Park funding programs seek balance

It has been said that the National Park Service is one of America’s “best ideas.”

Based on the hope that the jewels of the land could be protected for all prosperity, the NPS has evolved from an idea to a park hosting nearly 300 million visitors a year in the 91 years since its creation.

America’s best idea can be originated from the artist George Catlin, who in 1832 expressed his hope to one day see the creation of a nation’s park that would contain all the natural beauty seen in the United States.

Yellowstone National Park in 1906 (Photo courtesy of the National Park Service).

It wouldn’t be until 32 years later that the federal government began taking steps towards the creation of such a park and 84 years until President Woodrow Wilson signed an act establishing a National Park Service within the Department of the Interior.

From the original 14 parks, 21 monuments and one reservation covering six million acres to 390 units covering 84 million acres, the park service has seen exponential growth and tremendous expansion in its lifetime.

Despite the obvious advantages of having such a developed and vast park system, there are challenges to its ability to maintain itself at the level it was envisioned to be maintained.

“Congress has been adding more park system areas and not increasing funding,” said Michael Jester, facility manager at Everglades National Park in Florida. “There are a lot of start-up costs associated with new parks and we are having to take from existing parks to fund them.”

Sadly, inadequate funding for maintenance and management of the parks has become widespread and commonplace.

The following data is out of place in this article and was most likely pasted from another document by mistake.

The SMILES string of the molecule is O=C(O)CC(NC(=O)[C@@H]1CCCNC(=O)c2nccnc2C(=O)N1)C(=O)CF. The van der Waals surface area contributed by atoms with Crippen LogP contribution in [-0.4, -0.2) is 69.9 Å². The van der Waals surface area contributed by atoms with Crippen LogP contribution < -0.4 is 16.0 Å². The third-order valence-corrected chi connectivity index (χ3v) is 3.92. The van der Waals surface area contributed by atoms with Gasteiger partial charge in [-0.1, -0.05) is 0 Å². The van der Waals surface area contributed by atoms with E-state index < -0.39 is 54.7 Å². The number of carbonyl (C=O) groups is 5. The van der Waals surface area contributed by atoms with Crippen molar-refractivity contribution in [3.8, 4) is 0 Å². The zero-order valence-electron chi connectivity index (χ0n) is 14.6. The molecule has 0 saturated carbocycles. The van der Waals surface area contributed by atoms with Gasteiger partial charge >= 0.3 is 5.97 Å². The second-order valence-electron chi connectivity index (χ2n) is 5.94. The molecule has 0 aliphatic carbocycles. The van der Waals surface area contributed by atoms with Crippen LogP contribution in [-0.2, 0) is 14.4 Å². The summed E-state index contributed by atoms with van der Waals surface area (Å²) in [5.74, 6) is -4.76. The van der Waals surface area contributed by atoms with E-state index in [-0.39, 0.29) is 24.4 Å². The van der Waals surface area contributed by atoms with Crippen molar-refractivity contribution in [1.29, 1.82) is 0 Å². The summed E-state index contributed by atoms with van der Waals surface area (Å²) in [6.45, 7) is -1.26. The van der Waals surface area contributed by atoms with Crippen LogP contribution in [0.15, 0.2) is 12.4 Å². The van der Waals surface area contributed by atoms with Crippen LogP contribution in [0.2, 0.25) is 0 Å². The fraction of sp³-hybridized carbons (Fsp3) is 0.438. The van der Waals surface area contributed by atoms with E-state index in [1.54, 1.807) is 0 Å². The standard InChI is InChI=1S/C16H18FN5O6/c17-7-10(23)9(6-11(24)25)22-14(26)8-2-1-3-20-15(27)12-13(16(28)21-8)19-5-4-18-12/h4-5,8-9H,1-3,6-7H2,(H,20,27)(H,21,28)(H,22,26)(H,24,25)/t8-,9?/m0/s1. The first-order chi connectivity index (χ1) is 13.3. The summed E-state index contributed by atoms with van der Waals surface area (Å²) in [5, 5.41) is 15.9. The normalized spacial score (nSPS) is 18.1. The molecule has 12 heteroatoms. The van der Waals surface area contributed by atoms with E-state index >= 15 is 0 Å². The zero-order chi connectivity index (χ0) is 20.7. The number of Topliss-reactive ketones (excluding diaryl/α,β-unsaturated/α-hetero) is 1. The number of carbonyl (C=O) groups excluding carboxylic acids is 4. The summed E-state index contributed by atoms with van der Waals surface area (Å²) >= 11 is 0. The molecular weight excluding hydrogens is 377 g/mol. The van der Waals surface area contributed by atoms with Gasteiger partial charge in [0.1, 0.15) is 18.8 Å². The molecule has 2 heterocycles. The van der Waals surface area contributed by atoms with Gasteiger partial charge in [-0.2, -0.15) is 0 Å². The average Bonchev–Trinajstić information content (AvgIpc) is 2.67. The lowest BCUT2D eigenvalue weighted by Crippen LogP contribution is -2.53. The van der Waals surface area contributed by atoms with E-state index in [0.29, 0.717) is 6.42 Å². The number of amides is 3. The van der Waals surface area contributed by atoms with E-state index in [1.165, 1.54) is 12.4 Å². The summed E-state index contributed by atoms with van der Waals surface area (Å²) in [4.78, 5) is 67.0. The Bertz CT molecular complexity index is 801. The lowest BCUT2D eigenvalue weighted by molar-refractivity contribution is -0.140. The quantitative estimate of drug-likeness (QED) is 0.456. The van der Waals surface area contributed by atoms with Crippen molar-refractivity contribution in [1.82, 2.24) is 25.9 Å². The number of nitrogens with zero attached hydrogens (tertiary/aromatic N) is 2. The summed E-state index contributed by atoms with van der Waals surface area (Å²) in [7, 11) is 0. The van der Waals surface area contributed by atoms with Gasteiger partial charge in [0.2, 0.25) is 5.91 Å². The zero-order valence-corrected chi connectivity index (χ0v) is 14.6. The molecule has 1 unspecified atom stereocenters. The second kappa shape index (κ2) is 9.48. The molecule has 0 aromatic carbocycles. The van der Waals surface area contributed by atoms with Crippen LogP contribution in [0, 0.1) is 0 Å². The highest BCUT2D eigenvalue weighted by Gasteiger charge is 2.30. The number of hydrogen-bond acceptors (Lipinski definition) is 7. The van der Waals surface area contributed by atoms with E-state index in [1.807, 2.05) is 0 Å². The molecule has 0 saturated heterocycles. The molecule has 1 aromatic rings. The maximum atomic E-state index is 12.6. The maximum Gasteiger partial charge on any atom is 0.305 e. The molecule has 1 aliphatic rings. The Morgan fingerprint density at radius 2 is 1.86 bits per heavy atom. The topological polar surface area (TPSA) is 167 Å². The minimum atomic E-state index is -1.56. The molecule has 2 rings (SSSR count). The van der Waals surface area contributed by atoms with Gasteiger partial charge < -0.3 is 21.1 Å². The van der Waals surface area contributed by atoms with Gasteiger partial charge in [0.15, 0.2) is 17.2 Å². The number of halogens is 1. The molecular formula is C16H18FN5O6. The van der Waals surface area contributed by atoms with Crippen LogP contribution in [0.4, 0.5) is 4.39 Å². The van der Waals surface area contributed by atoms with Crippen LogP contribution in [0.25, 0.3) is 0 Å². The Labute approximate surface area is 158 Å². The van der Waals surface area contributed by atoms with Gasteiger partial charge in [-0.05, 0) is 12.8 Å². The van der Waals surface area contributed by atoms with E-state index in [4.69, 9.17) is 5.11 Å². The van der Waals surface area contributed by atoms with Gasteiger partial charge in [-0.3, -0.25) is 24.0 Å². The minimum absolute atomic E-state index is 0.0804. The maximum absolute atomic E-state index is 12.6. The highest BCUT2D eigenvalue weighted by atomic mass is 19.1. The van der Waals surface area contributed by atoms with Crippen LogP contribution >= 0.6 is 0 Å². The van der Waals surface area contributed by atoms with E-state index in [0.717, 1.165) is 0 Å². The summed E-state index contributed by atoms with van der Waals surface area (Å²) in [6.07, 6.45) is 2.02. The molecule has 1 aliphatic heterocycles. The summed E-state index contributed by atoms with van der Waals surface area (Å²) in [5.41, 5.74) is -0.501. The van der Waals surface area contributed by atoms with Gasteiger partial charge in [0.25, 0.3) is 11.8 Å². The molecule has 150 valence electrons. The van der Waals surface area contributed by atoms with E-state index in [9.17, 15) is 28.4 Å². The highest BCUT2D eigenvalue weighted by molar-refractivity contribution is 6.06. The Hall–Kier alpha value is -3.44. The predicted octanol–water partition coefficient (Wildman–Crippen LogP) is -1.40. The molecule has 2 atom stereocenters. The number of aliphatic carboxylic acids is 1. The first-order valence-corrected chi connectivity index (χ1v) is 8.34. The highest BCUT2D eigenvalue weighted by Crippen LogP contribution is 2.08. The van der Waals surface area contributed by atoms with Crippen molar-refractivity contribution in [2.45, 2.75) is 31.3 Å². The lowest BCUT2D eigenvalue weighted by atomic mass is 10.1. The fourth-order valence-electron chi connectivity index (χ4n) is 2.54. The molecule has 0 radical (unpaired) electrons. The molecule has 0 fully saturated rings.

“There is definitely an underfunding issue in the National Park Service,” said Linda Miller, secretary at the public affairs office at Yellowstone National Park in Wyoming.

With the acceptance of such an obstacle to the park service and the downfalls that may follow it raises another issue. The allocation of the limited funds that are available and the balancing between resource management and visitor services are often the center of debate.

“The annual budget we are allocated hasn’t allowed for us to keep pace with the cost of operation and maintenance,” said Jester.

The blue skies over mountains at Yellowstone National Park (Photo courtesy of the National Park Service).

As the agency’s core mission to conserve natural and historic objects for the enjoyment of future generations, each park must come to balance its budget in a way so that it can fulfill such an ideal while still maintaining park services for the enjoyment of millions of visitors today.

In consideration of this budgetary dilemma, is it possible to actually balance the two without compromising one or the other?

In June of 2000, National Park Service Director Robert Stanton asked the National Park System Advisory Board to take a long-range look at the future of the National Park Service and issue a report with its finding.

According to a 2001 report, the National Park System Advisory Board found that in giving priority to visitor services, natural resources suffer. A plan of rethinking the priorities of the system under the current administration and reformulating its approach to the park service’s mission and duties was deemed necessary.

The reality of the situation and the action taken in subsequent legislation can be said to be the opposite of the advisory board’s suggestion. With the shift of priorities taking place after 9/11 and with the budget request of fiscal year 2007, President Bush proposed cutting the park service’s budget by $100 million, in contrast to his campaign promises of eliminating the $4.9 billion backlog in the national parks’ infrastructure.

“Since the National Park Service needs more money and we can’t lobby, issues need to be addressed at a park-by-park basis,” said Connie Rudd, superintendent of Black Canyon of the Gunnison National Park in Colorado. “Agencies analyze the core mission of each park and determine its priorities.”

Black Canyon at Gunnison National Park creates stunning natural scenery (Photo courtesy of the National Park Service).

For example, at Black Canyon of the Gunnison National Park, these priorities fall into three broad categories:

First, wilderness management encompasses the highest level of environmental protection of geologically unique resources and endangered species. Second, the issue of water is an age-old matter with a highly litigious nature nowadays. Thirdly, visitor education plays a heightened role in the protection of natural resources.